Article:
I read one commentator that asked why we always refer to this man as the Ethiopian eunuch, as if that was his most important quality. Why not call him the Ethiopian convert, or even just the new believer? Why do we put so much emphasis on what we cannot see?

I want to argue that we put so much emphasis on the genitalia of this man because the text does exactly that.

Let’s take it a step further. Why does Luke, the author of the book of Acts, even mention that this man is a eunuch? Luke could easily have just called him the official from the court of the Queen of Ethiopia. But Luke specifically names the man as the Ethiopian eunuch. At least three more times after the initial introduction of this man Luke refers to him as “the eunuch.”

This is where the sermon gets a little bit PG-13 on you. Let us remember, without going into too much detail, what a eunuch is. The term eunuch was applied to men who were not able to have children. Sometimes it is a reference to people who were sterile. But most of the time it was a reference to men who had been castrated.

This practice was not completely uncommon in the first century. Men were sometimes selected to be castrated as children, and it was considered an honor. This wasn’t an act of mean-spiritedness or sexual perversion. It was an honor because young men selected for service in the king’s palace were sometimes made into eunuchs. The eunuchs were put in charge of caring for the queen, or for the king’s harem. Because they did not have certain parts of their anatomies, the parts associated with sexual desire, they were considered safe to have in the living quarters of the harem. Furthermore, with lower testosterone, they would potentially have less ambition for power and money, so a eunuch could be trusted as the treasurer, as is the case in our story for today.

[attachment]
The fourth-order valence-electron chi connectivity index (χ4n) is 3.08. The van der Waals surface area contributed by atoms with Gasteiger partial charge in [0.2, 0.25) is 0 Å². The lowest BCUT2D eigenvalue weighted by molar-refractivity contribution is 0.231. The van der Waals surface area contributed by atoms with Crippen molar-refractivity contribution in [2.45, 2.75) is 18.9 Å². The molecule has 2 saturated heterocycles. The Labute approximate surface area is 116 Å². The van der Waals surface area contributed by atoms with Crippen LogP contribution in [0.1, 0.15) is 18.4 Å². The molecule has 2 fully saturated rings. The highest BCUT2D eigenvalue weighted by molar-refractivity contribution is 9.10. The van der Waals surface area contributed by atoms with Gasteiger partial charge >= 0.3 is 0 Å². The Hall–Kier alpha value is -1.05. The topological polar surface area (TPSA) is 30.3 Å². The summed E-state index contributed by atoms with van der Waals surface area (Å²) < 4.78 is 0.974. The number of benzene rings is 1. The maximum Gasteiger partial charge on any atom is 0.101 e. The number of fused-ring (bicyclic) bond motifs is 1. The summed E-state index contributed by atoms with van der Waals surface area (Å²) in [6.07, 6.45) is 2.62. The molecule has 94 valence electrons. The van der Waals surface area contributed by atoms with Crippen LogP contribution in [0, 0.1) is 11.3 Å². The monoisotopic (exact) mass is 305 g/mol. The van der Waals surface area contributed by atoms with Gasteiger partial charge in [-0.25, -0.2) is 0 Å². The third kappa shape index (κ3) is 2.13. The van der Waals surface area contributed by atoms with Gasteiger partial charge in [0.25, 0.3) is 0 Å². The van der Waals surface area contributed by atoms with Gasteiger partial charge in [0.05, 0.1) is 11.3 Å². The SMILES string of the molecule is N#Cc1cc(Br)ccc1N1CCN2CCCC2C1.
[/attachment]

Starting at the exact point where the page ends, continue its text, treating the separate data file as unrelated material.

So why does Luke refer to this man as a eunuch at least four times? Why focus on what isn’t there?

Deuteronomy 23 is a part of the Torah that talks about holiness. We find a lot of teaching in this section about what is acceptable to God and what is not. We find teaching about who is clean and who is unclean, and what the unclean must do to become clean. There is also a considerable amount of attention given to sexual ethics in Deuteronomy, including this gem from chapter 23, verse 1: “No one whose testicles are crushed or whose penis is cut off shall be admitted to the assembly of the Lord.”

That’s in the Bible folks, I didn’t just make it up.